The Highs and Lows of 2017

Our highly opinionated look at the most sublime, sinful, and surprising moments of the year.


Photograph by Francis Mariani/Flickr

Make Way for Pussy Hats

An astonishing 175,000 people turned out on Boston Common for the Women’s March for America, making it one of the largest demonstrations in the U.S. following Donald Trump’s inauguration.


Photograph by Jeffrey Beall/Flickr

Tom Brady Joins the Club

The Pats QB led the greatest come-from-behind victory in history during Super Bowl LI, but the bigger win may well have come when he finally made it past the membership board at The Country Club in Brookline.


Can You Hear Me Now?

Probably not, given that Boston—despite being home to a bleeding-edge tech scene—was rated among the worst cities for mobile network performance.

Courtesy photo

Better Late than Never

Named headmaster of Boston Latin in March, Rachel Skerritt became the first person of color to hold the job in the school’s nearly 400-year history.


Photograph by Alex Lau

Busker Beatdown

A trio of New Hampshire teens yelled offensive slurs at Boston’s beloved Keytar Bear and physically assaulted him.


We’re Gonna Need a Bigger Trap

Boston officially logged more household rat sightings than New York, becoming second in the nation to Philadelphia in rodent infestation.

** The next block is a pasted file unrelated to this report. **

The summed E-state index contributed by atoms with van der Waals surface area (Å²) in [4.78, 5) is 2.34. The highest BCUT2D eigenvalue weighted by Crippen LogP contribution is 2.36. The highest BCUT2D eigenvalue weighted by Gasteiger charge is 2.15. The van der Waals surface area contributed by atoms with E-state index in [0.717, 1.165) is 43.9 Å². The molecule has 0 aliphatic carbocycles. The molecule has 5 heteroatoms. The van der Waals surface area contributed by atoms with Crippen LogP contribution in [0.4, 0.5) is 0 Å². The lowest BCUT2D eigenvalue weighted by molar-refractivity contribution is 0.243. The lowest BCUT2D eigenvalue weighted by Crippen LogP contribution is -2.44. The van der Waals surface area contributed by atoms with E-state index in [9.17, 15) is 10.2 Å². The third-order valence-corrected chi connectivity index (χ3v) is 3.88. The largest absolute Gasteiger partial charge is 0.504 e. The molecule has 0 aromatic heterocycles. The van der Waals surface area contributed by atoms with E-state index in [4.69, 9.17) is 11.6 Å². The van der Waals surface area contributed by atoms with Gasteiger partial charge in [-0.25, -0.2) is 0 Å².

Forget Silicon Valley

The Hub emerged as the prized destination of the tech world, with Facebook and Amazon announcing plans over the summer to expand their footprints here.


Real Estate Records

Sellers, rejoice: In July, the median home price in Massachusetts hit an all-time high of $400,000. Meanwhile, the North End’s “Skinny House” sold for $900,000, and a penthouse at the yet-to-be completed One Dalton went for $40 million.


Photograph by Tim Travers Hawkins

Ivy League Embarrassment

Harvard Kennedy School’s Institute of Politics suffered public humiliation after rescinding its controversial fellowship offer to WikiLeaks source Chelsea Manning.

Off the Rails

This year, the feds awarded the MBTA a dubious prize—for having a commuter rail that broke down more than any other transit system in the country, lagging far behind even New Jersey Transit and the Long Island Railroad. Not that we’re surprised.


Photograph by Gage Skidmore/Flickr

Affleck’s Apology

After saying he was “saddened and angry” over the Harvey Weinstein sexual assault allegations, Ben Affleck was called out in the national media for groping Hilarie Burton on TV back in the early aughts, then took to Twitter to ask for forgiveness.


Photograph by David Parsons/AP

Wins for Walsh

Not only did Marty coast to reelection, but he received good news when four Teamsters from his former union were found not guilty on federal extortion charges stemming from allegations that they harassed host Padma Lakshmi and producers of the hit show Top Chef.